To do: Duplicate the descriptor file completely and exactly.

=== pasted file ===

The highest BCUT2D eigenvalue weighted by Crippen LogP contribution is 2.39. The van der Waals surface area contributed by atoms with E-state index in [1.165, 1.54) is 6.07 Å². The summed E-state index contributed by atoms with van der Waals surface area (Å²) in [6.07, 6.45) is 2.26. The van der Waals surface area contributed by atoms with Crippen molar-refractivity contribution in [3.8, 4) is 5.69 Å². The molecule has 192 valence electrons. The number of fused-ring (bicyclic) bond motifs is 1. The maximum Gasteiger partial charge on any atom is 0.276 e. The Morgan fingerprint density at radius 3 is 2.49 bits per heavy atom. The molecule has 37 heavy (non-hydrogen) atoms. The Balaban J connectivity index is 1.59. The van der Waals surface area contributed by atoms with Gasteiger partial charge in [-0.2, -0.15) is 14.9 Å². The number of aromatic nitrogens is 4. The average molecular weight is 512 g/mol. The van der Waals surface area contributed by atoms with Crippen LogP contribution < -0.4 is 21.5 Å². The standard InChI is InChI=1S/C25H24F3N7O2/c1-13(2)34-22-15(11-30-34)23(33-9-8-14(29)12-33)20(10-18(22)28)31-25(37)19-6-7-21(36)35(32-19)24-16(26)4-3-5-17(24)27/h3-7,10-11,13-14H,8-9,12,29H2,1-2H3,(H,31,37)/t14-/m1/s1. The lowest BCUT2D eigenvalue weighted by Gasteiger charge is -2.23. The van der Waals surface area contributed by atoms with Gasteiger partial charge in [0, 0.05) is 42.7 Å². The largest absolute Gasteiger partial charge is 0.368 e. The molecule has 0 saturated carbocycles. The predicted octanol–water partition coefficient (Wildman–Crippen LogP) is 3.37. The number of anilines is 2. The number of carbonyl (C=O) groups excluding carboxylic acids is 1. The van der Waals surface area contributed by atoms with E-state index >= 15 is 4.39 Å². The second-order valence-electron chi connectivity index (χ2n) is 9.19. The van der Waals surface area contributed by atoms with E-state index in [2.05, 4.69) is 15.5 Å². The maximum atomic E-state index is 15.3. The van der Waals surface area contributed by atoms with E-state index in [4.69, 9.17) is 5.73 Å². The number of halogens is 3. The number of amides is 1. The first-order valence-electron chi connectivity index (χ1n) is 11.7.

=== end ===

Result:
The highest BCUT2D eigenvalue weighted by Crippen LogP contribution is 2.39. The van der Waals surface area contributed by atoms with E-state index in [1.165, 1.54) is 6.07 Å². The summed E-state index contributed by atoms with van der Waals surface area (Å²) in [6.07, 6.45) is 2.26. The van der Waals surface area contributed by atoms with Crippen molar-refractivity contribution in [3.8, 4) is 5.69 Å². The molecule has 192 valence electrons. The number of fused-ring (bicyclic) bond motifs is 1. The maximum Gasteiger partial charge on any atom is 0.276 e. The Morgan fingerprint density at radius 3 is 2.49 bits per heavy atom. The molecule has 37 heavy (non-hydrogen) atoms. The Balaban J connectivity index is 1.59. The van der Waals surface area contributed by atoms with Gasteiger partial charge in [-0.2, -0.15) is 14.9 Å². The number of aromatic nitrogens is 4. The average molecular weight is 512 g/mol. The van der Waals surface area contributed by atoms with Crippen LogP contribution < -0.4 is 21.5 Å². The standard InChI is InChI=1S/C25H24F3N7O2/c1-13(2)34-22-15(11-30-34)23(33-9-8-14(29)12-33)20(10-18(22)28)31-25(37)19-6-7-21(36)35(32-19)24-16(26)4-3-5-17(24)27/h3-7,10-11,13-14H,8-9,12,29H2,1-2H3,(H,31,37)/t14-/m1/s1. The lowest BCUT2D eigenvalue weighted by Gasteiger charge is -2.23. The van der Waals surface area contributed by atoms with Gasteiger partial charge in [0, 0.05) is 42.7 Å². The largest absolute Gasteiger partial charge is 0.368 e. The molecule has 0 saturated carbocycles. The predicted octanol–water partition coefficient (Wildman–Crippen LogP) is 3.37. The number of anilines is 2. The number of carbonyl (C=O) groups excluding carboxylic acids is 1. The van der Waals surface area contributed by atoms with E-state index >= 15 is 4.39 Å². The second-order valence-electron chi connectivity index (χ2n) is 9.19. The van der Waals surface area contributed by atoms with E-state index in [2.05, 4.69) is 15.5 Å². The maximum atomic E-state index is 15.3. The van der Waals surface area contributed by atoms with E-state index in [4.69, 9.17) is 5.73 Å². The number of halogens is 3. The number of amides is 1. The first-order valence-electron chi connectivity index (χ1n) is 11.7.